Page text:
Patrick Hopes Others Have Reason To Believe

By Ben Taylor


April 12, 2011

BOSTON — In his new memoir, A Reason To Belive, Gov. Patrick recounts his unlikely rise from a difficult youth on Chicago's South Side, to Pepsi executive, to Massachusetts governor.

But in an interview with WGBH's Emily Rooney, Patrick says his story is not -- and should not be -- all that rare.

“It was not an unusual aspiration in our neighborhood. It’s not an unusual aspiration in this country,” he said. “We were just trying to become the middle class.”

In the book, Patrick explores how that childhood, and the people and organizations who helped him along the way, developed his political convictions, showing in his personal life the roots of his policies and principles.

Patrick said community leaders in his youth and a scholarship he received to study at Milton Academy helped give him a practical idealism. 

Patrick says his time at Milton was transformative, and advocates strongly for programs like A Better Chance, which gave him the scholarship that allowed him to go there, even as initiatives that are seen to carry an element of affirmative action have lost favor in recent years.

“There’s talent in every community, and sometimes you have to go find it. And it’s incumbent on us to go and find that talent, and bring it out, and bring it into the mainstream and let it flourish,” Patrick said.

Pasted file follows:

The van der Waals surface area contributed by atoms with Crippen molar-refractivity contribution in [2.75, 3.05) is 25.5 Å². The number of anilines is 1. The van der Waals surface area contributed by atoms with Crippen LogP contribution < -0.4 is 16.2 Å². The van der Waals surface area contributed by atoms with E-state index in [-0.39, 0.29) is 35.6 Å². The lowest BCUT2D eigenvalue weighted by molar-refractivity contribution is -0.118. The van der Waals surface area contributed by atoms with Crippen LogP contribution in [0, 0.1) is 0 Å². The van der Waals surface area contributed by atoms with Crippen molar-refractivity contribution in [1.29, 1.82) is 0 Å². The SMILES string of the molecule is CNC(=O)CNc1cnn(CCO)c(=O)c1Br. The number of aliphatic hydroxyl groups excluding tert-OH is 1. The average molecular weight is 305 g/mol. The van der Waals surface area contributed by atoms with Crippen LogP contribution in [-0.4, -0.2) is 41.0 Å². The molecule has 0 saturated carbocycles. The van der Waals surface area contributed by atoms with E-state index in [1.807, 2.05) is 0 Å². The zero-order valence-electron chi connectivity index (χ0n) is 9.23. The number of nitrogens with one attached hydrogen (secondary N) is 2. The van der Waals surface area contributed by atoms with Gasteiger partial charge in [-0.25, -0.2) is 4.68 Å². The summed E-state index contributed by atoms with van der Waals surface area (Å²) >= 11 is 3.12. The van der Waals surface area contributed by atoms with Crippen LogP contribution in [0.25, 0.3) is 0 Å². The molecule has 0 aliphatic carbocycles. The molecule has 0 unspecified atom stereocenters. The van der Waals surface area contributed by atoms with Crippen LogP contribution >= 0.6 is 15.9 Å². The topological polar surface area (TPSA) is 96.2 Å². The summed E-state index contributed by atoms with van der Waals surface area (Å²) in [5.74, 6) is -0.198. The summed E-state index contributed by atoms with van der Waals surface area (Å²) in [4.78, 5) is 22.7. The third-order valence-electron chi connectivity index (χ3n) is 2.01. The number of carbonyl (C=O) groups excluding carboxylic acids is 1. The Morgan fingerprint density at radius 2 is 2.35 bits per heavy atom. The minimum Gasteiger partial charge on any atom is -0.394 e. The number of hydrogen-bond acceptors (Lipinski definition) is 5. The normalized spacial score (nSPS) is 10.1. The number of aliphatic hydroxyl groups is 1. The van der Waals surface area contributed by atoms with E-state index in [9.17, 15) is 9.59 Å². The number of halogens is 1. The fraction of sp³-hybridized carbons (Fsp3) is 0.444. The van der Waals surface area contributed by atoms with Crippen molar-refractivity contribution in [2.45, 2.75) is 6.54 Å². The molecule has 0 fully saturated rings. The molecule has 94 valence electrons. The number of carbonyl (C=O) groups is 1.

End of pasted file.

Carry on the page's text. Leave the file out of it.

But, Patrick explained, his time at Milton further strained an already-rocky relationship with his father, who was relatively absent during his childhood after he left Chicago to be a musician in New York.  When Patrick lived in Milton, he and his father began to spend the occasional weekend together, but the elder Patrick voiced strong discomfort with how he felt his son was abandoning his racial identity.
“He was very disapproving of Milton,” Patrick said. “I think he felt very misunderstood. And I think I only came to appreciate how deeply misunderstood he felt as I got older and we found our way back to each other.”

The two would reconcile later, when Patrick was in law school and invited his parents to come and live at his crowded house in New York. “I write in the book about how important it is to save a place,” Patrick said.
Patrick and his wife, Dianne, say they have worked hard to build a supportive community around their own family. So they were not worried for their daughter, Katherine, when she told them she was gay. “That she feels supported enough by us to go be her whole self in the world is what we’ve been trying to offer these children of ours,” he said.
They feel that their core beliefs have also helped them put in perspective certain battles with the media that have sometimes seemed like distractions. “We didn’t want to spend all our energy fighting those battles. We weren’t there for those sideshows,” the governor said.
There was the controversy that ensued early in his administration when a chief of staff was hired for the First Lady, at the same time that the state’s budget and services were being cut and workers laid off.
The couple both felt that the situation was overblown in the media. Diane Patrick said she wrote a very long, therapeutic open letter to the media to explain herself, and showed it to her husband. “Deval said, ‘That’s good, now put it away,’” she said.

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